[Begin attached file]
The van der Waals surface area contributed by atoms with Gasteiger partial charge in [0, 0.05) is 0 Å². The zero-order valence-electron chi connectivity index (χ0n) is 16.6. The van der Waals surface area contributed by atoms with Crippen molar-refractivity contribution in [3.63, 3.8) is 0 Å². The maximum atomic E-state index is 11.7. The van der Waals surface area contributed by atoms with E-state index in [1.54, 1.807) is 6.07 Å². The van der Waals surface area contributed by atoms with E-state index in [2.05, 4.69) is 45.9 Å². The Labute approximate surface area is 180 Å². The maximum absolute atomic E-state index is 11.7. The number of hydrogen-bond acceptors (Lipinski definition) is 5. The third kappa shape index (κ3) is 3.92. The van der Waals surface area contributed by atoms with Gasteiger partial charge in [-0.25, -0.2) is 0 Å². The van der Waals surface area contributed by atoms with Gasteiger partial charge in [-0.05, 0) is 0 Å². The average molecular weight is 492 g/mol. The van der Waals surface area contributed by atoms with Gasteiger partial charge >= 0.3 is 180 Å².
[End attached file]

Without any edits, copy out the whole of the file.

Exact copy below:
The van der Waals surface area contributed by atoms with Gasteiger partial charge in [0, 0.05) is 0 Å². The zero-order valence-electron chi connectivity index (χ0n) is 16.6. The van der Waals surface area contributed by atoms with Crippen molar-refractivity contribution in [3.63, 3.8) is 0 Å². The maximum atomic E-state index is 11.7. The van der Waals surface area contributed by atoms with E-state index in [1.54, 1.807) is 6.07 Å². The van der Waals surface area contributed by atoms with E-state index in [2.05, 4.69) is 45.9 Å². The Labute approximate surface area is 180 Å². The maximum absolute atomic E-state index is 11.7. The number of hydrogen-bond acceptors (Lipinski definition) is 5. The third kappa shape index (κ3) is 3.92. The van der Waals surface area contributed by atoms with Gasteiger partial charge in [-0.25, -0.2) is 0 Å². The van der Waals surface area contributed by atoms with Gasteiger partial charge in [-0.05, 0) is 0 Å². The average molecular weight is 492 g/mol. The van der Waals surface area contributed by atoms with Gasteiger partial charge >= 0.3 is 180 Å².